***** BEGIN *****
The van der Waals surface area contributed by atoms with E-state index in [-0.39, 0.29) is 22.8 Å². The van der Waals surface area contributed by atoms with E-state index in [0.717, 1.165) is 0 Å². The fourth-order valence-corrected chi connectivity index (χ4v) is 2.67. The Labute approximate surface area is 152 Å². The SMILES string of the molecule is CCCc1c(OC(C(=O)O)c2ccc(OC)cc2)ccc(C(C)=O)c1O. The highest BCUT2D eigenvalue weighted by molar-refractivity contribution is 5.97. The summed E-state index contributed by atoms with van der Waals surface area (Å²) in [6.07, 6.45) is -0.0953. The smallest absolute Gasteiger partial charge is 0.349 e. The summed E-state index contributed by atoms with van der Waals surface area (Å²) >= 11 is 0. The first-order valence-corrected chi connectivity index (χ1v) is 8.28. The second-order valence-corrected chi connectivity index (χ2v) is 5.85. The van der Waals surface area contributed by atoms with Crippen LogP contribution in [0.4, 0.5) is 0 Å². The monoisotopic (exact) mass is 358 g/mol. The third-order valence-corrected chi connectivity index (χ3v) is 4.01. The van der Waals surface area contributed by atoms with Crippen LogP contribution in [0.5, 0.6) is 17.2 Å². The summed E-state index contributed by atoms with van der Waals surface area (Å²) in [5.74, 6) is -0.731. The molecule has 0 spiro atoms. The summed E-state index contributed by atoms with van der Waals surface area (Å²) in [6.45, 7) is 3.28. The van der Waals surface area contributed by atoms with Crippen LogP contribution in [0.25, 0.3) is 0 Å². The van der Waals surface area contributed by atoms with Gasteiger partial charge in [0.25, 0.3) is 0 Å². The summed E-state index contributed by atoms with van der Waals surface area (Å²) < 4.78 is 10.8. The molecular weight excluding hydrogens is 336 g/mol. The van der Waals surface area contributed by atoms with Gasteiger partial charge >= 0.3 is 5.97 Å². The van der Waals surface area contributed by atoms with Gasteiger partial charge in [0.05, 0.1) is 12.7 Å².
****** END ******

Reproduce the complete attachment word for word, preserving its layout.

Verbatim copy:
The van der Waals surface area contributed by atoms with E-state index in [-0.39, 0.29) is 22.8 Å². The van der Waals surface area contributed by atoms with E-state index in [0.717, 1.165) is 0 Å². The fourth-order valence-corrected chi connectivity index (χ4v) is 2.67. The Labute approximate surface area is 152 Å². The SMILES string of the molecule is CCCc1c(OC(C(=O)O)c2ccc(OC)cc2)ccc(C(C)=O)c1O. The highest BCUT2D eigenvalue weighted by molar-refractivity contribution is 5.97. The summed E-state index contributed by atoms with van der Waals surface area (Å²) in [6.07, 6.45) is -0.0953. The smallest absolute Gasteiger partial charge is 0.349 e. The summed E-state index contributed by atoms with van der Waals surface area (Å²) >= 11 is 0. The first-order valence-corrected chi connectivity index (χ1v) is 8.28. The second-order valence-corrected chi connectivity index (χ2v) is 5.85. The van der Waals surface area contributed by atoms with Crippen LogP contribution in [0.4, 0.5) is 0 Å². The monoisotopic (exact) mass is 358 g/mol. The third-order valence-corrected chi connectivity index (χ3v) is 4.01. The van der Waals surface area contributed by atoms with Crippen LogP contribution in [0.5, 0.6) is 17.2 Å². The summed E-state index contributed by atoms with van der Waals surface area (Å²) in [5.74, 6) is -0.731. The molecule has 0 spiro atoms. The summed E-state index contributed by atoms with van der Waals surface area (Å²) in [6.45, 7) is 3.28. The van der Waals surface area contributed by atoms with Crippen LogP contribution in [0.25, 0.3) is 0 Å². The van der Waals surface area contributed by atoms with Gasteiger partial charge in [0.25, 0.3) is 0 Å². The summed E-state index contributed by atoms with van der Waals surface area (Å²) < 4.78 is 10.8. The molecular weight excluding hydrogens is 336 g/mol. The van der Waals surface area contributed by atoms with Gasteiger partial charge >= 0.3 is 5.97 Å². The van der Waals surface area contributed by atoms with Gasteiger partial charge in [0.05, 0.1) is 12.7 Å².